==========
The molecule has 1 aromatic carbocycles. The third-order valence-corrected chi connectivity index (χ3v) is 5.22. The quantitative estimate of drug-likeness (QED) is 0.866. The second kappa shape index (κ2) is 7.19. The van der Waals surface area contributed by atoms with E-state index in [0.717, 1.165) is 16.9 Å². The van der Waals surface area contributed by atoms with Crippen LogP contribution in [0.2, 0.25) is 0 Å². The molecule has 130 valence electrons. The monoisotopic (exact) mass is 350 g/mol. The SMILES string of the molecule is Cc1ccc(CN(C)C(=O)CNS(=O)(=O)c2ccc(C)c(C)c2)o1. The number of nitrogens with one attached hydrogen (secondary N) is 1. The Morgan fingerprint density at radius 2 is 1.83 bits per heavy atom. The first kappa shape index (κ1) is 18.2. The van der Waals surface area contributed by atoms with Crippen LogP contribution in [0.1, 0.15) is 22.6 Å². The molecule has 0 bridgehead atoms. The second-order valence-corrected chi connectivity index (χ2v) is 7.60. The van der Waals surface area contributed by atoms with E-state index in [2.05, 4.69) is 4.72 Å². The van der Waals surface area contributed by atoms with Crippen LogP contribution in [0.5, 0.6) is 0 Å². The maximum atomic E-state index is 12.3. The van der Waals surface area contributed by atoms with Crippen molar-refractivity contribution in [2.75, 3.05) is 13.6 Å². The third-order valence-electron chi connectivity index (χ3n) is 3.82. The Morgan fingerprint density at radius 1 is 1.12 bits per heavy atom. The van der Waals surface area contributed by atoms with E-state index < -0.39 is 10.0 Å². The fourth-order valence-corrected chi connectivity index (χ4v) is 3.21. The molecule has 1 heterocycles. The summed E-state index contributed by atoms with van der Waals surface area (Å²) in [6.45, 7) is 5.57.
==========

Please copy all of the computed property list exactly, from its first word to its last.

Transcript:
The molecule has 1 aromatic carbocycles. The third-order valence-corrected chi connectivity index (χ3v) is 5.22. The quantitative estimate of drug-likeness (QED) is 0.866. The second kappa shape index (κ2) is 7.19. The van der Waals surface area contributed by atoms with E-state index in [0.717, 1.165) is 16.9 Å². The van der Waals surface area contributed by atoms with Crippen LogP contribution in [0.2, 0.25) is 0 Å². The molecule has 130 valence electrons. The monoisotopic (exact) mass is 350 g/mol. The SMILES string of the molecule is Cc1ccc(CN(C)C(=O)CNS(=O)(=O)c2ccc(C)c(C)c2)o1. The number of nitrogens with one attached hydrogen (secondary N) is 1. The Morgan fingerprint density at radius 2 is 1.83 bits per heavy atom. The first kappa shape index (κ1) is 18.2. The van der Waals surface area contributed by atoms with Crippen LogP contribution in [0.1, 0.15) is 22.6 Å². The molecule has 0 bridgehead atoms. The second-order valence-corrected chi connectivity index (χ2v) is 7.60. The van der Waals surface area contributed by atoms with E-state index in [2.05, 4.69) is 4.72 Å². The van der Waals surface area contributed by atoms with Crippen LogP contribution in [0.5, 0.6) is 0 Å². The maximum atomic E-state index is 12.3. The van der Waals surface area contributed by atoms with Crippen molar-refractivity contribution in [2.75, 3.05) is 13.6 Å². The third-order valence-electron chi connectivity index (χ3n) is 3.82. The Morgan fingerprint density at radius 1 is 1.12 bits per heavy atom. The van der Waals surface area contributed by atoms with E-state index < -0.39 is 10.0 Å². The fourth-order valence-corrected chi connectivity index (χ4v) is 3.21. The molecule has 1 heterocycles. The summed E-state index contributed by atoms with van der Waals surface area (Å²) in [6.45, 7) is 5.57.